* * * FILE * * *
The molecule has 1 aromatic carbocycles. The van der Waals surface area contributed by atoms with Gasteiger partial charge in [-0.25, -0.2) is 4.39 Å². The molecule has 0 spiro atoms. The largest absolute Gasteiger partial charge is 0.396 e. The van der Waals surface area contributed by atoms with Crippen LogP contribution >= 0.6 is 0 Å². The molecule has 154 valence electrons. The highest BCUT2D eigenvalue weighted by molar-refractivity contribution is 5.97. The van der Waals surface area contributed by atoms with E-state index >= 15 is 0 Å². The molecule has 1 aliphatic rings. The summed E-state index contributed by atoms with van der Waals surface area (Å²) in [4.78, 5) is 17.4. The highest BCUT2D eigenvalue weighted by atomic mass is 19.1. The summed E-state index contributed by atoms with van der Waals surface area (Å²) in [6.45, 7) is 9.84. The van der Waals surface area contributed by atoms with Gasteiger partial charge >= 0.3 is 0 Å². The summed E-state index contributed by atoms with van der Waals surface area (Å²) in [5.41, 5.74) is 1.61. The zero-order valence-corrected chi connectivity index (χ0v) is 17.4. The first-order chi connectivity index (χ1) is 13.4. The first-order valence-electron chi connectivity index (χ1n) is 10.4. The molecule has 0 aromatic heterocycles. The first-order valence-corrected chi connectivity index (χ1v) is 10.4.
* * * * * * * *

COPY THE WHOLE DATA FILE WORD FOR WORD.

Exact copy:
The molecule has 1 aromatic carbocycles. The van der Waals surface area contributed by atoms with Gasteiger partial charge in [-0.25, -0.2) is 4.39 Å². The molecule has 0 spiro atoms. The largest absolute Gasteiger partial charge is 0.396 e. The van der Waals surface area contributed by atoms with Crippen LogP contribution >= 0.6 is 0 Å². The molecule has 154 valence electrons. The highest BCUT2D eigenvalue weighted by molar-refractivity contribution is 5.97. The van der Waals surface area contributed by atoms with E-state index >= 15 is 0 Å². The molecule has 1 aliphatic rings. The summed E-state index contributed by atoms with van der Waals surface area (Å²) in [4.78, 5) is 17.4. The highest BCUT2D eigenvalue weighted by atomic mass is 19.1. The summed E-state index contributed by atoms with van der Waals surface area (Å²) in [6.45, 7) is 9.84. The van der Waals surface area contributed by atoms with Gasteiger partial charge >= 0.3 is 0 Å². The summed E-state index contributed by atoms with van der Waals surface area (Å²) in [5.41, 5.74) is 1.61. The zero-order valence-corrected chi connectivity index (χ0v) is 17.4. The first-order chi connectivity index (χ1) is 13.4. The first-order valence-electron chi connectivity index (χ1n) is 10.4. The molecule has 0 aromatic heterocycles. The first-order valence-corrected chi connectivity index (χ1v) is 10.4.